Major milestone caps off ‘amazing few weeks’ for JWST scientists
Leicester scientists have shared their excitement at the latest major milestone for the James Webb Space Telescope (JWST), the most advanced space observatory ever built.
Now in position at its new home around Lagrange point 2 (L2) – more than 930,000 miles from Earth – following a crucial orbit-insertion burn in January, engineers have started to test its complex instrumentation and align the telescope’s giant mirror assembly.
All of JWST’s instruments, including the Mid-Infrared Instrument (MIRI), constructed with Leicester expertise, have been powered up since its launch on Christmas Day 2021.
With its huge five-layer sunshade now fully deployed to protect the telescope from the intense radiation of the Sun, JWST continues to cool to its operating temperature below 50 Kelvin (-223° C).
Operators at the Space Telescope Science Institute (STScI) in Maryland, USA have now started to carefully align the 18 separate gold-plated segments which form JWST’s 6.5-metre primary mirror.
Martin Barstow, Professor of Astrophysics and Space Science at the University of Leicester and Chair of the Space Telescope Institute Council which oversees STScI, said: “This stunning new image is a fantastic result from the dedication of the operations team, who have painstakingly adjusted the alignment of the mirror segments over the past few weeks. It shows that all the adjustment mechanisms are working well and that we can now begin the process of merging all these individual images into a single one at the centre of the field of view.
“This process, which has never been carried out on a telescope in space before, will be a huge technical achievement and is a really important milestone in the deployment of the James Webb Space Telescope.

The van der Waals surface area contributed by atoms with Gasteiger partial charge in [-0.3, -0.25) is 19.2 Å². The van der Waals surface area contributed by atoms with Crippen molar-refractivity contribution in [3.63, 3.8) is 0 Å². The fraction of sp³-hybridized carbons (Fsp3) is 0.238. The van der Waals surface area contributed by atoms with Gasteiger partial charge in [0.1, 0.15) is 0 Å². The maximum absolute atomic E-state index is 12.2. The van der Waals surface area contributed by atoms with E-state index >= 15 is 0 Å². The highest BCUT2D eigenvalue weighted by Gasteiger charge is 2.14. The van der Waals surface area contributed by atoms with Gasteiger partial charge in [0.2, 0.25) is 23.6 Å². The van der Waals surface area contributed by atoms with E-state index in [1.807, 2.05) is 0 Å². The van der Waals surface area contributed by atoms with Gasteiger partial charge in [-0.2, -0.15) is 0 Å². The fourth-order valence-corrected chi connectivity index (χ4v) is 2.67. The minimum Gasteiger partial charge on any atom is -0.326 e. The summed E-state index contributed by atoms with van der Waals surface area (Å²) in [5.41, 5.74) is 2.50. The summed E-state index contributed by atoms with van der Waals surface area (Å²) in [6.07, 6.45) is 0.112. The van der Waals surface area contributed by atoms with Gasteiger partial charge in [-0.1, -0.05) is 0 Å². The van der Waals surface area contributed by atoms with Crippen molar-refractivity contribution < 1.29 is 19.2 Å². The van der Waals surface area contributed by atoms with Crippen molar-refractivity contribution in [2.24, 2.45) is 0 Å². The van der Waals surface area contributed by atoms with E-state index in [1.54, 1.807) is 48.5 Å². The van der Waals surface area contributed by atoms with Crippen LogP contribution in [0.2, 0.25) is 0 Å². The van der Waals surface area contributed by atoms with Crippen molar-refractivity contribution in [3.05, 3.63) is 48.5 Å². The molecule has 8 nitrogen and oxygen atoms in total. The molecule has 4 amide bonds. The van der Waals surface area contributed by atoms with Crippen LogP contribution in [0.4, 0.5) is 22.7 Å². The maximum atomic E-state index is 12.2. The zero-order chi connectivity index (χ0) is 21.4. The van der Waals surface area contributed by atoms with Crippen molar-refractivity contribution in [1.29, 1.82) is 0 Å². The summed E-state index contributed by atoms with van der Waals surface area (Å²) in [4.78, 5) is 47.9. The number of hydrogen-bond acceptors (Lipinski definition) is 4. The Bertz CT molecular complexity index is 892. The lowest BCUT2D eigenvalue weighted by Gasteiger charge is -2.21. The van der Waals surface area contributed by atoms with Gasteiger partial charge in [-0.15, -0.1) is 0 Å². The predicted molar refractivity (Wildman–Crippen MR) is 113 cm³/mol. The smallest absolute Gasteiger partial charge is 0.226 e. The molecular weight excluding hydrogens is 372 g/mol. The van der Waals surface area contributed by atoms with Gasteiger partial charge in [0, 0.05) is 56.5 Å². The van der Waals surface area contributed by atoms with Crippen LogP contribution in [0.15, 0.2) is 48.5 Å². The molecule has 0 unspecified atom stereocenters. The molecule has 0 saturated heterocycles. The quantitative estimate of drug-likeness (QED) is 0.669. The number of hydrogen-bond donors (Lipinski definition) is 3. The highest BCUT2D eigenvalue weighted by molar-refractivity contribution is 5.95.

“It has been an amazing few weeks since the launch on Christmas Day. Everything has gone as smoothly as we hoped, but dared not expect. The launch was perfect, preserving thruster gas and allowing a much longer lifetime at L2 than expected.
“Congratulations to all those involved and best wishes for these next critical steps in delivering a fully working telescope. I can’t wait to see the first science images.”
Once alignment of the primary, secondary and fine steering mirrors is complete, engineers can begin to calibrate the instruments carried onboard the spacecraft which will help space scientists ‘look back in time’ by observing some of the most distant objects as seen from Earth.
It is hoped that scientific data collected by JWST could help answer some of the most fundamental questions about our Universe.
Leicester engineers provided the mechanical engineering lead for the Mid-Infrared Instrument (MIRI) for the joint NASA, European Space Agency and Canadian Space Agency mission.
Piyal Samara-Ratna is part of the Leicester team which made major contributions to the design, build and test of MIRI. He said: “The fact that everything has gone so well is testament to the hard work of engineers and scientists around the world working together for many years. It was a real privilege for the University of Leicester to play its part in the design and build of this ground-breaking observatory.
“I’m incredibly excited to see what the observations made by MIRI and the other instruments on JWST can help us discover about our universe.”
Find out more about Leicester’s role in developing the most ambitious space telescope ever created at le.ac.uk/physics/research/projects/james-webb-space-telescope.